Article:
(related to Proposition: Existence of Inverse Real Numbers With Respect to Multiplication)

We have to show that each real number, which does not equal zero, formally \(x\neq 0\), has an inverse element \(x^{-1}:=y\) such that the multiplication of both numbers equals one, formally \(x\cdot y=1\).

Let \(x\) be represented by the rational Cauchy sequence \((x_n)_{n\in\mathbb N}\) and let \(I\) be the set of all rational Cauchy sequences convergent to \(0\in\mathbb Q\), in other words, \(x=(x_n)_{n\in\mathbb N} + I\).

Then, by hypothesis, \((x_n)_{n\in\mathbb N}\not\in I\). Following the definition of convergence of rational sequences, this means that there are numbers \(\epsilon_0 > 0, \epsilon_0\in\mathbb Q\) and \(N(\epsilon_0)\in\mathbb N\) such that \(|x_n|>\epsilon_0\) for all \(n > N(\epsilon_0)\). Therefore, \(|x_n|\neq 0\) for sufficiently large indices \(n > N(\epsilon_0)\). With this result, we define a rational sequence \((y_n)_{n\in\mathbb N}\) with

\[y_n:=\begin{cases} 0,&\quad 0\le n\le N(\epsilon_0)\\ \frac 1{x_n},&\quad n > N(\epsilon_0). \end{cases}\quad\quad\quad( * )\] We will now show:

\((i)\) \(y=(y_n)_{n\in\mathbb N} + I\) is a real number.

Equivalently, we have to show that \((y_n)_{n\in\mathbb N}\) is a rational Cauchy sequence. For \(n,m > N(\epsilon_0)\) we have \[|y_n - y_m|=\left|\frac 1{x_n}-\frac 1{x_m}\right|=\frac {|x_n - x_m|}{|x_n\cdot x_m|} < \frac {|x_n - x_m|}{\epsilon_0^2}.\] Because \((x_n)_{n\in\mathbb N}\) is a rational Cauchy sequence by hypothesis, for any arbitrarily small \(\epsilon > 0, \epsilon \in\mathbb Q\) there exists an \(N(\epsilon_0^2\cdot \epsilon)\) such that for all \(n,m > N(\epsilon_0^2\cdot \epsilon)\) we have \[|x_n - x_m| < \epsilon_0^2\cdot \epsilon.\] Thus, for all \(n,m > \max(N(\epsilon_0),N(\epsilon_0^2\cdot \epsilon))\) we have \[|y_n - y_m| < \frac {|x_n - x_m|}{\epsilon_0^2} < \frac {\epsilon_0^2\cdot \epsilon}{\epsilon_0^2}=\epsilon,\] which proves that \((y_n)_{n\in\mathbb N}\) is a rational Cauchy sequence, and \(y\) is a real number.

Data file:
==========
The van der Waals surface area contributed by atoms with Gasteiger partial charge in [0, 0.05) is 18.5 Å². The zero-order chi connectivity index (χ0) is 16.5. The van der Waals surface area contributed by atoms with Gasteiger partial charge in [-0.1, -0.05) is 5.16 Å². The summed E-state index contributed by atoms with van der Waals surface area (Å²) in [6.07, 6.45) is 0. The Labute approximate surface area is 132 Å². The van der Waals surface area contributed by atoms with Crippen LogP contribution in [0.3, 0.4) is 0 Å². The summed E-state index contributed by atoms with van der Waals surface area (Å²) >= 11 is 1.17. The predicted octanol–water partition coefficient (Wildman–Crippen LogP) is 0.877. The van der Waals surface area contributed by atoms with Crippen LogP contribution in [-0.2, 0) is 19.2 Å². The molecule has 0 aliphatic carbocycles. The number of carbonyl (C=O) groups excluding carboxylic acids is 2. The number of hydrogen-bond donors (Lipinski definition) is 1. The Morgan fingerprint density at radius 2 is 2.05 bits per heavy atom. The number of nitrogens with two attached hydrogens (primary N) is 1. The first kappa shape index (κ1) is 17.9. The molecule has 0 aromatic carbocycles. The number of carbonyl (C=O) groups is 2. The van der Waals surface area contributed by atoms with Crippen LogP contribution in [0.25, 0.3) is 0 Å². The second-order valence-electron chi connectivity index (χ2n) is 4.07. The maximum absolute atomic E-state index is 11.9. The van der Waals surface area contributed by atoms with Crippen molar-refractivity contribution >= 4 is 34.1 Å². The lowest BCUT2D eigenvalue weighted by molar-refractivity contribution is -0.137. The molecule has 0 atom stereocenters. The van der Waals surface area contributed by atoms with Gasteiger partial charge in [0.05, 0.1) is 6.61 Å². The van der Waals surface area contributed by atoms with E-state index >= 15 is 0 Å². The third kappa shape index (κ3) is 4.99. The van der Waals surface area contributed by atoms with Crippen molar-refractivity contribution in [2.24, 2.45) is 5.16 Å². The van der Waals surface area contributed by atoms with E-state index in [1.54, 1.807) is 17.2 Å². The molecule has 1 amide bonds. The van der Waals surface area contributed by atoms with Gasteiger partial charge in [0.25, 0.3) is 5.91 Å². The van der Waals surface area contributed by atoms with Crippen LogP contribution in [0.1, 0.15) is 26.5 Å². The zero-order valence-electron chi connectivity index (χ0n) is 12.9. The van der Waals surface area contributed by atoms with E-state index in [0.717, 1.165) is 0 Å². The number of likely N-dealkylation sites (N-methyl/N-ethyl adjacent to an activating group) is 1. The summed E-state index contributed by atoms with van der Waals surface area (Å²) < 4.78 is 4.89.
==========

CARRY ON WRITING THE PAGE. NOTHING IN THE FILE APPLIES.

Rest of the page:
\((ii)\) \(y\) is the multiplicative inverse of \(x\).

By the definition \( ( * ) \) above, we have \[x_n\cdot y_n=\begin{cases} 0,&\quad 0\le n\le N(\epsilon_0)\\ 1,&\quad n > N(\epsilon_0). \end{cases}\] Therefore, \[((x_n)_{n\in\mathbb N} + I)\cdot((y_n)_{n\in\mathbb N} + I)=(x_n\cdot y_n)_{n\in\mathbb N} + I=(1)_{n\in\mathbb N} + I\quad\quad\text{for all }n > N(\epsilon_0).\] This means that all except the first finitely many \(N(\epsilon_0)\)) rational Cauchy sequence members \(x_n\cdot y_n\) equal \(1\in\mathbb Q\), and therefore \(x\cdot y=1\in\mathbb R\).

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  1. Kramer Jürg, von Pippich, Anna-Maria: "Von den natürlichen Zahlen zu den Quaternionen", Springer-Spektrum, 2013